I.Coast promises passport for ex-president Gbagbo
The Ivory Coast government said Wednesday it was preparing to issue exiled former president Laurent Gbagbo a passport, opening the door for hs return to the country.
Gbagbo's repatriation is one of the points under discussion between the government and the opposition, which does not recognise the victory of President Alassane Ouattara at the October 31 presidential election.
Gbagbo, 75, is in Belgium awaiting the outcome of proceedings against him by the International Criminal Court (ICC) arising from a civil war sparked by his refusal to accept electoral defeat in 2010.
Government spokesman Sidi Tiemoko Toure said the issuance of Gbagbo's passport was "underway" after a meeting of the Council of Ministers.
Forced out of the country by forces loyal to Ouattara, Gbagbo retains a powerful following in Ivory Coast, but was barred by the country's top court from contesting last month's presidential election.
His lawyer, Habiba Toure, has in the past accused the Ivory Coast government of refusing Ouattara a passport to prevent him returning for the election.
The country has been mired in a crisis since President Ouattara, 78, announced he would seek a third term in office, triggering lethal clashes and reviving ethnic friction in francophone West Africa's biggest economy.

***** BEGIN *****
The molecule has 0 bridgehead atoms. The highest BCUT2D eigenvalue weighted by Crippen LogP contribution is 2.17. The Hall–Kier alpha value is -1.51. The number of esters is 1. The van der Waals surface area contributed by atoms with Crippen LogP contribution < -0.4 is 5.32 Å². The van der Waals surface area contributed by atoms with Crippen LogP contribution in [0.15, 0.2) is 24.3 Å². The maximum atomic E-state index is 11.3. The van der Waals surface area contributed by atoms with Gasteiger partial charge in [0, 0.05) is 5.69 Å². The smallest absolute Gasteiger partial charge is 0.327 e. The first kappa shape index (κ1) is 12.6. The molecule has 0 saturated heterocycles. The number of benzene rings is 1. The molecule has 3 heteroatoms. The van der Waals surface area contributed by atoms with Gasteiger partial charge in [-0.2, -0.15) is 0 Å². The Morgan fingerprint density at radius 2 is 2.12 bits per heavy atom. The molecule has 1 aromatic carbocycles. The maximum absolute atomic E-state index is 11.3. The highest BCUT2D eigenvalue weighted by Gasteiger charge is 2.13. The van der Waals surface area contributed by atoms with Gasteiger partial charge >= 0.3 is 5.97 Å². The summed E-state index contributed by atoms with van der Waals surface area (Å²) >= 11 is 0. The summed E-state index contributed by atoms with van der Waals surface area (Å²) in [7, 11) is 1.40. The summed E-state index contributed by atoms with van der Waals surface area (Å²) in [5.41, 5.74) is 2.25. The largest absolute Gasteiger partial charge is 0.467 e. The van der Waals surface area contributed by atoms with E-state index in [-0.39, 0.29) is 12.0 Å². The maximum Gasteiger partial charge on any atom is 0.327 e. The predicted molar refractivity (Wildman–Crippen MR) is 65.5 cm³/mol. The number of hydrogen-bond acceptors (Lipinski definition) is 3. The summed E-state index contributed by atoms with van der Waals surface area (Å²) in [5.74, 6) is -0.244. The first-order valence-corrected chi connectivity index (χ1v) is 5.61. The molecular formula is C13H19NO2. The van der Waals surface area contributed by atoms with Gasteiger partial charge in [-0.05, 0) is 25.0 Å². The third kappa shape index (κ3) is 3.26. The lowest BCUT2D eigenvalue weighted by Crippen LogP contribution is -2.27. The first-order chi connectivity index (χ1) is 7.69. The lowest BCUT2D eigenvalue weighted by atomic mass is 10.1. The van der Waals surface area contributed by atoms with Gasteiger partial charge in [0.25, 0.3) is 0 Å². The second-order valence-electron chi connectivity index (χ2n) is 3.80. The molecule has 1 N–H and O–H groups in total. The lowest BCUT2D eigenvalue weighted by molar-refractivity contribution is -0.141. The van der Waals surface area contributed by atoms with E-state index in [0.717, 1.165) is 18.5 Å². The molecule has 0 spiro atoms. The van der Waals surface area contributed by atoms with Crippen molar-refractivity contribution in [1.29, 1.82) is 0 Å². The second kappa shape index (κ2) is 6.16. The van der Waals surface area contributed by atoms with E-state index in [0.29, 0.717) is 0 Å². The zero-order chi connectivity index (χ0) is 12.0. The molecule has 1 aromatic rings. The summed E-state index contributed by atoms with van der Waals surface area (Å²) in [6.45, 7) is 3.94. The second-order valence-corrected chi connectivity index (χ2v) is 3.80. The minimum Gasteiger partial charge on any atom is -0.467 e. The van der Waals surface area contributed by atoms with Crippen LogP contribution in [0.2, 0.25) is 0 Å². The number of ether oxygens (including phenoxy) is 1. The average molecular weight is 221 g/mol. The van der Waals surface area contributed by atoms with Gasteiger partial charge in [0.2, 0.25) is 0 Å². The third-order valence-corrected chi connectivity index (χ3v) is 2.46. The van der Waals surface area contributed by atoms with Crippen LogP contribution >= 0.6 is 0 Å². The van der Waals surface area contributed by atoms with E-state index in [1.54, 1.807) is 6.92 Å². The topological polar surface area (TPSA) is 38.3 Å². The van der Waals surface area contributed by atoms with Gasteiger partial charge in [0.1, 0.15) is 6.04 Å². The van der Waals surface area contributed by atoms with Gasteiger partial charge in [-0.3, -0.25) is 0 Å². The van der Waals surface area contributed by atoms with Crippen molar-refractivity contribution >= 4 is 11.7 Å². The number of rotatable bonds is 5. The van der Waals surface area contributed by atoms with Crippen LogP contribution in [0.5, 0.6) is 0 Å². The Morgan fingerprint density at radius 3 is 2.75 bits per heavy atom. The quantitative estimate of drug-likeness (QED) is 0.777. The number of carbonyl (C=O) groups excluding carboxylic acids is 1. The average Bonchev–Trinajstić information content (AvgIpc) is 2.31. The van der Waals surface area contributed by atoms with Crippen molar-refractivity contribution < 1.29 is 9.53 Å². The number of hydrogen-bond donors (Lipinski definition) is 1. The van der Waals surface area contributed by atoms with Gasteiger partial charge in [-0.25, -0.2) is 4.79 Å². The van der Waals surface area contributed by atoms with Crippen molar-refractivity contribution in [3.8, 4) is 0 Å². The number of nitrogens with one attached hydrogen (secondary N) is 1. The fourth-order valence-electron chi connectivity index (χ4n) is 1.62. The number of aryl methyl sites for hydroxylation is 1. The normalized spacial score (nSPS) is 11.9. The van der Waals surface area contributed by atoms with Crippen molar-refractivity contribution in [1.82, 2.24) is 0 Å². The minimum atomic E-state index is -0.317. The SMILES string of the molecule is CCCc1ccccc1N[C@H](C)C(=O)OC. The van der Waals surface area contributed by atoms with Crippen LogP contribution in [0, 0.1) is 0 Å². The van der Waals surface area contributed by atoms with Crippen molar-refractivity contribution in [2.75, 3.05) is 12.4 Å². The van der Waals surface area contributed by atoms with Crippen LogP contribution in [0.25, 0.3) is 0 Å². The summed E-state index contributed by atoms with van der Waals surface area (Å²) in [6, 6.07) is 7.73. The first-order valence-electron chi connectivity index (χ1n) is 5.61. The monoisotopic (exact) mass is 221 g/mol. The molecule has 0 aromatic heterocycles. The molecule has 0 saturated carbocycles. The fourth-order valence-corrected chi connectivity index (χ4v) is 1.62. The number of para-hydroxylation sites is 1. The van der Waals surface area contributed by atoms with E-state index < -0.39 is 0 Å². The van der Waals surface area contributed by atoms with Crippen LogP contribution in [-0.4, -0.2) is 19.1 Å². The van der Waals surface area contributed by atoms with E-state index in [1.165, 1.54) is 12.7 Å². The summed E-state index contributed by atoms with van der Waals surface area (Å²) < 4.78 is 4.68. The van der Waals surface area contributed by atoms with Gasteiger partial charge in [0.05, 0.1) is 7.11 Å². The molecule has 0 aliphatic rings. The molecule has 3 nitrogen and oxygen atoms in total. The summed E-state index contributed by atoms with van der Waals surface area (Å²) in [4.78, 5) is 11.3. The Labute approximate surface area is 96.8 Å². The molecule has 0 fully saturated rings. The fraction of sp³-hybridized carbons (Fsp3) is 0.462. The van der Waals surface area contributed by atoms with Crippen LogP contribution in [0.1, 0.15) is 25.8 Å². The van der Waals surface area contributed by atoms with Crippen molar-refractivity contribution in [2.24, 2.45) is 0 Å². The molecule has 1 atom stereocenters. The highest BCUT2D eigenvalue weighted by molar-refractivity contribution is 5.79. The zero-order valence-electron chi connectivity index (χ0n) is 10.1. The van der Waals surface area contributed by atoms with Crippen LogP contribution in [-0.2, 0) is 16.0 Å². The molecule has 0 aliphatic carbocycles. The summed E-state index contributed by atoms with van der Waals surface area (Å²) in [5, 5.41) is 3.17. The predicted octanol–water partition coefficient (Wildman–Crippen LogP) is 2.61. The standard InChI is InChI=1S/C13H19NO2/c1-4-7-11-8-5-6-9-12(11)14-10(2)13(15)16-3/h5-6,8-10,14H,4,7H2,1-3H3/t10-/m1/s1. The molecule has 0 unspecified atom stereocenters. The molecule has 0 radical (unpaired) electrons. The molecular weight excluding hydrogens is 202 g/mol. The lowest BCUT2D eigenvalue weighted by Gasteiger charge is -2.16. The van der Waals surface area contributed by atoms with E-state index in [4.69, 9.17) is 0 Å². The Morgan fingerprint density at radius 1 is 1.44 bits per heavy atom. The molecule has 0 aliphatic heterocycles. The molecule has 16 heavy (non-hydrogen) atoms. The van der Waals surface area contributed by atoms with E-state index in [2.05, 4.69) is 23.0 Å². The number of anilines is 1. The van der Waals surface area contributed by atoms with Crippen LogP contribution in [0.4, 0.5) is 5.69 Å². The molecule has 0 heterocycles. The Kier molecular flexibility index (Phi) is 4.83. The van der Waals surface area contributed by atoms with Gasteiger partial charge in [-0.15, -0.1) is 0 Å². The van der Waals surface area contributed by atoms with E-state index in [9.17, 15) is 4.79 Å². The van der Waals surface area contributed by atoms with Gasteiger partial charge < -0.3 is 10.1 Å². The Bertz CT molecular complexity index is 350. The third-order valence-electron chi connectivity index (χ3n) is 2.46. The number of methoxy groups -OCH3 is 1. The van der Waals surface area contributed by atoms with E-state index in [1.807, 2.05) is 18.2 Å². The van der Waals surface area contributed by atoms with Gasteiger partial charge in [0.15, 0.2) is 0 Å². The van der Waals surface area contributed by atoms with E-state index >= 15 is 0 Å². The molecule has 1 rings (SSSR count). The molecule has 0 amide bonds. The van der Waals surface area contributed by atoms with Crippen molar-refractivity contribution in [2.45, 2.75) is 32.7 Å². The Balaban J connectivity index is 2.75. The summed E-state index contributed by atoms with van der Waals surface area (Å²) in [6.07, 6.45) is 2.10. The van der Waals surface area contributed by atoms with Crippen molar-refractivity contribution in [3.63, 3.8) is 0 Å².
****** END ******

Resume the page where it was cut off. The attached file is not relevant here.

At least 85 people had been killed in election-related violence since August.
Since Ouattara was declared winner of last month's election, with more than 94 percent of the vote, the opposition has launched a campaign of "civil disobedience" and vowed to set up a transitional government.
Former president Henri Konan Bedie, Ouattara's main rival, on Friday suspended his participation in crisis talks initiated on November 11 to reduce tension in the country.
Ouattara has said on several occasions that he is in favour of Gbagbo's return, and sources in the presidency say it had not gone unnoticed that Gbagbo did not join the opposition's call for civil disobedience".
Just before the presidential vote, however, in his first public comments since being toppled in 2011, Gbagbo warned in an interview with French channel TV5 Monde that the election spelt "disaster" for the troubled country, and called for dialogue.
Gbagbo was freed conditionally by the International Criminal Court (ICC) in The Hague after he was cleared in January 2019 of crimes against humanity.
He is allowed to leave Belgium, provided that the country he wishes to visit agrees to receive him.
Gbagbo was also handed a 20-year jail term in absentia by an Ivorian court last November over the looting of the Central Bank of West African States during the 2010-11 crisis.